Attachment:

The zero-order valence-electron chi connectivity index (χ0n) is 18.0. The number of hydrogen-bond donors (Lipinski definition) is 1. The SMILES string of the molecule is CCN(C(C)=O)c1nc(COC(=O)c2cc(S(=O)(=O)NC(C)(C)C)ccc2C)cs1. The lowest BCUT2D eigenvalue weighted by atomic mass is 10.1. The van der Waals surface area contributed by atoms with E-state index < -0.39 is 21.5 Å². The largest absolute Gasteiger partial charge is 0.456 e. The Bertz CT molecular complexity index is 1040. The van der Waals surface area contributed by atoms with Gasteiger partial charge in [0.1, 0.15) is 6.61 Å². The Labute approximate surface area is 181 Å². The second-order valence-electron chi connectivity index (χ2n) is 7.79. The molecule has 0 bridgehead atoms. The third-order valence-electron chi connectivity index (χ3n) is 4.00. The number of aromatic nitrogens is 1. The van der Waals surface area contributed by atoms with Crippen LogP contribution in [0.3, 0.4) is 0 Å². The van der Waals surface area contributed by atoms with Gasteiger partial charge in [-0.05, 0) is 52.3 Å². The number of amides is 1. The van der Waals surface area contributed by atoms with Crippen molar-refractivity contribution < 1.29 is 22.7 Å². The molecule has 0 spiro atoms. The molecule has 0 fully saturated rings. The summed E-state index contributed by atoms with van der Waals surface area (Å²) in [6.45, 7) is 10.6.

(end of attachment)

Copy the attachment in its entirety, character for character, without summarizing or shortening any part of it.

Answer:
The zero-order valence-electron chi connectivity index (χ0n) is 18.0. The number of hydrogen-bond donors (Lipinski definition) is 1. The SMILES string of the molecule is CCN(C(C)=O)c1nc(COC(=O)c2cc(S(=O)(=O)NC(C)(C)C)ccc2C)cs1. The lowest BCUT2D eigenvalue weighted by atomic mass is 10.1. The van der Waals surface area contributed by atoms with E-state index < -0.39 is 21.5 Å². The largest absolute Gasteiger partial charge is 0.456 e. The Bertz CT molecular complexity index is 1040. The van der Waals surface area contributed by atoms with Gasteiger partial charge in [0.1, 0.15) is 6.61 Å². The Labute approximate surface area is 181 Å². The second-order valence-electron chi connectivity index (χ2n) is 7.79. The molecule has 0 bridgehead atoms. The third-order valence-electron chi connectivity index (χ3n) is 4.00. The number of aromatic nitrogens is 1. The van der Waals surface area contributed by atoms with Crippen LogP contribution in [0.3, 0.4) is 0 Å². The van der Waals surface area contributed by atoms with Gasteiger partial charge in [-0.05, 0) is 52.3 Å². The number of amides is 1. The van der Waals surface area contributed by atoms with Crippen molar-refractivity contribution < 1.29 is 22.7 Å². The molecule has 0 spiro atoms. The molecule has 0 fully saturated rings. The summed E-state index contributed by atoms with van der Waals surface area (Å²) in [6.45, 7) is 10.6.